One April Saturday evening, the days finally lengthening after a brutal winter, I watched a group of parishioners suddenly break into song, serenading the alley while waiting for their husbands. An adorable little girl, wearing a frilly dress, spun around in circles as the women reached the chorus, stretching out her arms towards the dimming sky.
“Come on and celebrate,” they sang. “Come on and celebrate...”
For a brief, blissful moment, the city was transformed—not just a sociable place but a virtuous one. A place that looked and felt a little too good for this world. A place that looked and felt a little too good to be true.
ACT IV: “The Hourglass”
In his book Metropolis, a riveting history of cities released in 2020, historian Ben Wilson describes the urban hubs of the global knowledge economy through what he calls an hourglass: “lots of rich people at the top, not many in the middle, and a caste of low-wage immigrants making up the base.” It’s an image I often return to as my city euphoria plummets, crashing into reality between the alley’s walls.
For years, it was the tourists rolling their bags up the alley, heading towards my building and our underground Airbnbs, the frequent, illegal bookings that helped my neighbours and I pay our exorbitant rent. Recently, it’s the realtor signs shimmering on garages, advertising homes that sell for over two million dollars. Often, there’s a man or woman lingering at the gate, plucking cans and bottles from blue recycling bins.
The “binners,” as they call themselves in some Canadian cities, span ages, genders and cultures, as well as levels of need: full- and part-time collectors; the homeless and the housed; brittle, stooped retirees—mostly Chinese and Italian, in my neighbourhood—supplementing fixed incomes any way they can. Jutta Gutberlet, a professor of geography at the University of Victoria, studies the lives of binners in cities around the globe and estimates that there are “at least 11 million worldwide.” A group “treated like waste because they work with waste,” and a hidden resource, reducing our carbon footprint, the binners are, in so many ways, the alley in human form—a fixture, and a face, of its long and winding history.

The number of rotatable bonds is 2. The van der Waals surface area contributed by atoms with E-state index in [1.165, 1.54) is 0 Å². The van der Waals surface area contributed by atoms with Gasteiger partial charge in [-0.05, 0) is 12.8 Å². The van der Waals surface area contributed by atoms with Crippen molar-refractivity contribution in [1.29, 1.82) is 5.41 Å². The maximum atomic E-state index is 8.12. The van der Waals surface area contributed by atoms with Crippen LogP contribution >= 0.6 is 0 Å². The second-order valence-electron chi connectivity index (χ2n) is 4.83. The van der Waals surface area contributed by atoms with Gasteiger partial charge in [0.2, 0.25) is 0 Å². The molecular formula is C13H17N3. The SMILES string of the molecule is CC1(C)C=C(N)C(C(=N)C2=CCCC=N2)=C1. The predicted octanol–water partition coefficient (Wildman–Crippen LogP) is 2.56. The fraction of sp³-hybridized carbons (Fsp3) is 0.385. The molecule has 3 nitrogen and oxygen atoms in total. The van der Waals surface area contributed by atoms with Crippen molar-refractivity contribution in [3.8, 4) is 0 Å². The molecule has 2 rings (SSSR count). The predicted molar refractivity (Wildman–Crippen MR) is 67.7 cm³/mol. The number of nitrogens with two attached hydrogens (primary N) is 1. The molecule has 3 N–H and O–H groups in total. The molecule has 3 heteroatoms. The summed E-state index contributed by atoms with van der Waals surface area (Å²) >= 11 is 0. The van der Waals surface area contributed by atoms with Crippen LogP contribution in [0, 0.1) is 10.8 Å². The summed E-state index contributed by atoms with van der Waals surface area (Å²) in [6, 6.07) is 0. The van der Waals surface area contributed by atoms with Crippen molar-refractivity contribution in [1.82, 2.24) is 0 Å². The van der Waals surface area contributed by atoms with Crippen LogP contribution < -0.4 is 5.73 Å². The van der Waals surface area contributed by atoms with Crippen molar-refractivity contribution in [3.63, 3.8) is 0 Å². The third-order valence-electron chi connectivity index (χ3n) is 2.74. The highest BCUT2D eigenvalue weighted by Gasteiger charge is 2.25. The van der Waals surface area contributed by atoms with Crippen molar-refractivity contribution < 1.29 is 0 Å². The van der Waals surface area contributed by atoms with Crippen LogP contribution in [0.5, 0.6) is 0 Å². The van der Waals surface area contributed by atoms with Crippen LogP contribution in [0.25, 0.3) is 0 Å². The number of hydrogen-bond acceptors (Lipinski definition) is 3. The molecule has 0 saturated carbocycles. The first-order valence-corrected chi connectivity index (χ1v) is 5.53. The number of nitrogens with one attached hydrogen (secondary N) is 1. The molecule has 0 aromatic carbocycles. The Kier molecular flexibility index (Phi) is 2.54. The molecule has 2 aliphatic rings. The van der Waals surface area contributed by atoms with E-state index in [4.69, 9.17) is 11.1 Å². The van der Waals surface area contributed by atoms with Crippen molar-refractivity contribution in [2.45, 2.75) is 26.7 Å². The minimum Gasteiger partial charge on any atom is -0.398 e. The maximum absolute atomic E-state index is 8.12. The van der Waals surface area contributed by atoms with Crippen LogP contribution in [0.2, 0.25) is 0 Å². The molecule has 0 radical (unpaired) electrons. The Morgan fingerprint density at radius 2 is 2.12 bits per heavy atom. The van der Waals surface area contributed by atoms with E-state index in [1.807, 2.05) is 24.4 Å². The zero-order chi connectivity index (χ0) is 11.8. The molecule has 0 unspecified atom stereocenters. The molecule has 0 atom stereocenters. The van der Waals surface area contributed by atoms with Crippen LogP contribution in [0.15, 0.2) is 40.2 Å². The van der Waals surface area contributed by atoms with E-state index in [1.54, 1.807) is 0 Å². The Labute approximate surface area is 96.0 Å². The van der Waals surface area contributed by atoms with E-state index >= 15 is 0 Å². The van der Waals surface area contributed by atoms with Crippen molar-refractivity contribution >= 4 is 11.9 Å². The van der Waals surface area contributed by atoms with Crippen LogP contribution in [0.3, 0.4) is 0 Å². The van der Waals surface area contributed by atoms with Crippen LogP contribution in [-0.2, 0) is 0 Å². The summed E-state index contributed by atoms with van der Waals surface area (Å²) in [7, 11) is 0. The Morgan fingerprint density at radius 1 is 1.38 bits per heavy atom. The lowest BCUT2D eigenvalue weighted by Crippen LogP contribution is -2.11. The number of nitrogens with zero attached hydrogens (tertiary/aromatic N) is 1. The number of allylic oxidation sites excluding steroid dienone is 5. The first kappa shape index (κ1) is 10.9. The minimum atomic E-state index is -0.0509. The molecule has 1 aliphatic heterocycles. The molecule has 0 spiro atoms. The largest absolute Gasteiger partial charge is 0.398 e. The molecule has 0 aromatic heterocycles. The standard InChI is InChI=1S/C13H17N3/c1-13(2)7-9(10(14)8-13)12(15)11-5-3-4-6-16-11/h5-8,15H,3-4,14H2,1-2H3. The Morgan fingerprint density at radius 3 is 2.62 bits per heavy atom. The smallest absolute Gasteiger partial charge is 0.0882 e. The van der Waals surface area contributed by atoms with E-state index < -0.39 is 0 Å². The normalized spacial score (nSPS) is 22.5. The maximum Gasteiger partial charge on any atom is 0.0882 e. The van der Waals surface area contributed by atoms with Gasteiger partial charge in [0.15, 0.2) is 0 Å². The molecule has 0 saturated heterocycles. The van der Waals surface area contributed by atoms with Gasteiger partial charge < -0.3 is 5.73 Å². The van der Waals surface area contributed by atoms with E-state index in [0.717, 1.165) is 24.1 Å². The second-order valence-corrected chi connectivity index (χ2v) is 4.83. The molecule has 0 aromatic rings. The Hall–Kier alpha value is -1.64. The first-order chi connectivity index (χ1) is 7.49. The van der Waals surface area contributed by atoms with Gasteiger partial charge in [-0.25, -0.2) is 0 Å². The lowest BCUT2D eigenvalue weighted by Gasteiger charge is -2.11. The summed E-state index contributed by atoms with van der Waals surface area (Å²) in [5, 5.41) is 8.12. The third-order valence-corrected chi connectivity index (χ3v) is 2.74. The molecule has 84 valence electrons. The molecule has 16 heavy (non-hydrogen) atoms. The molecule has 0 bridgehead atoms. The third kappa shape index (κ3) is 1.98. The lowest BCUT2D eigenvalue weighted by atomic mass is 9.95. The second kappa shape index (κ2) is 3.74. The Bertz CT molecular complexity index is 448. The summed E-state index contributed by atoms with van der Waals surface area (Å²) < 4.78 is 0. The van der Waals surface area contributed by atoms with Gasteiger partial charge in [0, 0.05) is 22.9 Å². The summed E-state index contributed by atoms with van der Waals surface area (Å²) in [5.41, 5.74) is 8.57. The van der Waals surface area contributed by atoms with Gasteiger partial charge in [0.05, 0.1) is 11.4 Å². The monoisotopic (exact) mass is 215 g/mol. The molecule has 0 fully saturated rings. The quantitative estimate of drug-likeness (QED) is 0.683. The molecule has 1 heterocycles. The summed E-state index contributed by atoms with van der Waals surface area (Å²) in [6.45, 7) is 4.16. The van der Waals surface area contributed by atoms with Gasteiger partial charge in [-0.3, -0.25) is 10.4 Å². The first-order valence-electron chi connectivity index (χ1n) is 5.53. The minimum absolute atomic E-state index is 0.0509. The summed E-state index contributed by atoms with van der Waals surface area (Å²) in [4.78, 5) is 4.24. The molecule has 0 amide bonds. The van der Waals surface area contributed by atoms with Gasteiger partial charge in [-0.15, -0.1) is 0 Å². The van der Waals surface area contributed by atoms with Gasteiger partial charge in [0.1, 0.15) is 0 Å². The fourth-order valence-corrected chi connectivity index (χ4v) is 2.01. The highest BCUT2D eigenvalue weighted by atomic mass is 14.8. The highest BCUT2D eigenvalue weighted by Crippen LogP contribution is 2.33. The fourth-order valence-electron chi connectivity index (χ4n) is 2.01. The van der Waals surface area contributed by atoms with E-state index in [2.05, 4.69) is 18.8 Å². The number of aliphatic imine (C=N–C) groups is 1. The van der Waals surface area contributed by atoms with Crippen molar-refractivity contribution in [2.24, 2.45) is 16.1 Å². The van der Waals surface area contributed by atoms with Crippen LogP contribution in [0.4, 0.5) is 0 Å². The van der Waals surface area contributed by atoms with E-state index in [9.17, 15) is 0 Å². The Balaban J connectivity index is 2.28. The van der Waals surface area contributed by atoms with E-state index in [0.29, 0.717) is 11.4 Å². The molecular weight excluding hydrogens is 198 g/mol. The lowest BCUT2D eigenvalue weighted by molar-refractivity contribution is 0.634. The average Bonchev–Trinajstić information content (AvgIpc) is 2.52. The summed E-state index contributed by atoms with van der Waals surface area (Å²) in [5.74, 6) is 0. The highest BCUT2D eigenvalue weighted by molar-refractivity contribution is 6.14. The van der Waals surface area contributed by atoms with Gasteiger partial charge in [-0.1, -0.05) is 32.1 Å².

But do they have a place in the alleys we’re seeing today, which are gentrifying on a scale never seen before? In many Western cities, there’s no more striking example of the transformation—and the corporatization—of the post-industrial landscape than the “showplace” alleys popping up downtown: places like Jade Alley, in Miami’s Design District, a warren of cocktail bars and sleek designer stores; and Washington, DC’s The Wharf, a $2 billion condo and restaurant complex, full of alleys meant to evoke the District’s historic laneways. Meanwhile, in cities like Lagos, Mumbai and Beijing, ringed by alley-riddled informal settlements, ’60s-style “renewal” unfolds on a ruinous scale. Residents are evicted. Protesters are beaten. Alleys disappear.